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History of the Visalian dollhouse

The Visalian, upon which my 1:24 scale Seaside Villa is based, was modeled after a real house in Visalia, California, that burned down in the early 1980s. After my first post about the dollhouse, I was contacted by Judy Lewin, the owner of Mill Creek Miniatures and a former Visalia resident who researched the house in the Visalia library. She was kind enough to send me the info she has, and told me it’s okay to share.


Photo provided by Judy Lewin, photographer unknown

The Hilliard House

The house was built by L. D. Hilliard [Lorenzo Dow, nicknamed “Renzi”], in the early 1900s:

The farm consists of two hundred and forty acres on the Mineral King road, about five miles east of Visalia, where he has made all the improvements, putting up substantial barns and outbuildings, and in 1904 built a nine-room, two-story residence which adds no little value to the property. This is conceded to be one of the finest farm-houses in the vicinity, while other improvements are in keeping. His herds number among them good graded stock, and Mr. Hilliard has ably demonstrated the fact that he understands the work with which he has been so long and so profitably connected. … Near Exeter, Tulare county, September 3, 1884, Mr. Hilliard was united in marriage with Laura B. Teague, who was born in that vicinity, a daughter of John Teague, of Exeter. They are the parents of two children, Carroll Arthur and Effie Elizabeth.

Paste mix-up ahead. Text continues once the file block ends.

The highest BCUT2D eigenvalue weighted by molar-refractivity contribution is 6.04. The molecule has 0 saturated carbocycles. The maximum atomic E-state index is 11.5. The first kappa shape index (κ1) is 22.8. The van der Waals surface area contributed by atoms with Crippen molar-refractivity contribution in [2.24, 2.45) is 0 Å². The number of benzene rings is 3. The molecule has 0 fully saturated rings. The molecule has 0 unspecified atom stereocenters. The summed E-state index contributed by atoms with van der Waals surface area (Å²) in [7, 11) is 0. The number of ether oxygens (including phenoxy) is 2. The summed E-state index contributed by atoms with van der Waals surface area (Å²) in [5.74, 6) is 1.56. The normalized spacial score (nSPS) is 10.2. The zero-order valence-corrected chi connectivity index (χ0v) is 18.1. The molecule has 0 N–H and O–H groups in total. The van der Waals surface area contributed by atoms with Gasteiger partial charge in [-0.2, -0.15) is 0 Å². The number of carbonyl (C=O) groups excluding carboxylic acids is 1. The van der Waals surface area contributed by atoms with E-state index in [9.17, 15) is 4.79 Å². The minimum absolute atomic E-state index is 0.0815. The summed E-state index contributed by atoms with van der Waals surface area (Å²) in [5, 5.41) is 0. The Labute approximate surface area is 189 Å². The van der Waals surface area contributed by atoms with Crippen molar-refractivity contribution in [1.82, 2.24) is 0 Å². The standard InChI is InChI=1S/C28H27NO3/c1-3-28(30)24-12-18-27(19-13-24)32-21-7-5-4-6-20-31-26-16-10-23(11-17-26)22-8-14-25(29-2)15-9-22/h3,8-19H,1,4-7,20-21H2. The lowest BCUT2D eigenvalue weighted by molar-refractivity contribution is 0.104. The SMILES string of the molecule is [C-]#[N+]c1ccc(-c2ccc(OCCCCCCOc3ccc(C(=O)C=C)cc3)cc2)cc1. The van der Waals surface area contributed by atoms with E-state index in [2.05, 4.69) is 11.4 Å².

History of the State of California and Biographical Record of the San Joaquin Valley, California

As newspaper columnist Joe Doctor recalled of a visit to the property, the house was located “at what was then known as Hilliard’s Corner, across the road from Deep Creek school and beside what was then known as Mineral King Highway but is now Highway 198.” You can read his memories of Renzi Hilliard and daughter Effie (whose married name was Strobridge) in a column that Judy transcribed from a faded photocopy.

The original cost of the house was around $1,300.


Photo by Bill Dillberg, used with permission from Historic Happenings

Renzi’s daughter Effie was 92 years old and living alone in the house when it burned down in 1983. From another document Judy transcribed:

Fire officials said Mrs. Strobridge was warming a robe next to a range when the robe caught fire. She extinguished the fire in a sink and put the garment on a cushion, but soon saw the cushion smouldering. She took the cushion outside to extinguish the fire with a garden hose. Thinking the fire was out she placed the cushion on the back porch to dry.

Later Mrs. Strobridge observed that the side of the house was ablaze and attempted to put it out with the garden hose.

… The material in the lovely old home, dried from eight decades of San Joaquin valley summers, had roared into uncontrollable flames. The damage was total. Estimated loss was $200,000 to the house [and] $100,000 to the contents, many of which were antique.

The Visalian Dollhouse

The Hilliard house was still standing when Visalia woodworker Howard Hill recreated it in 1:12 scale. The N.A.M.E. magazine Miniature Gazette ran a cover story about the Visalian and Hill’s company, One of a Kind Wood Shop, in their Fall 1982 issue.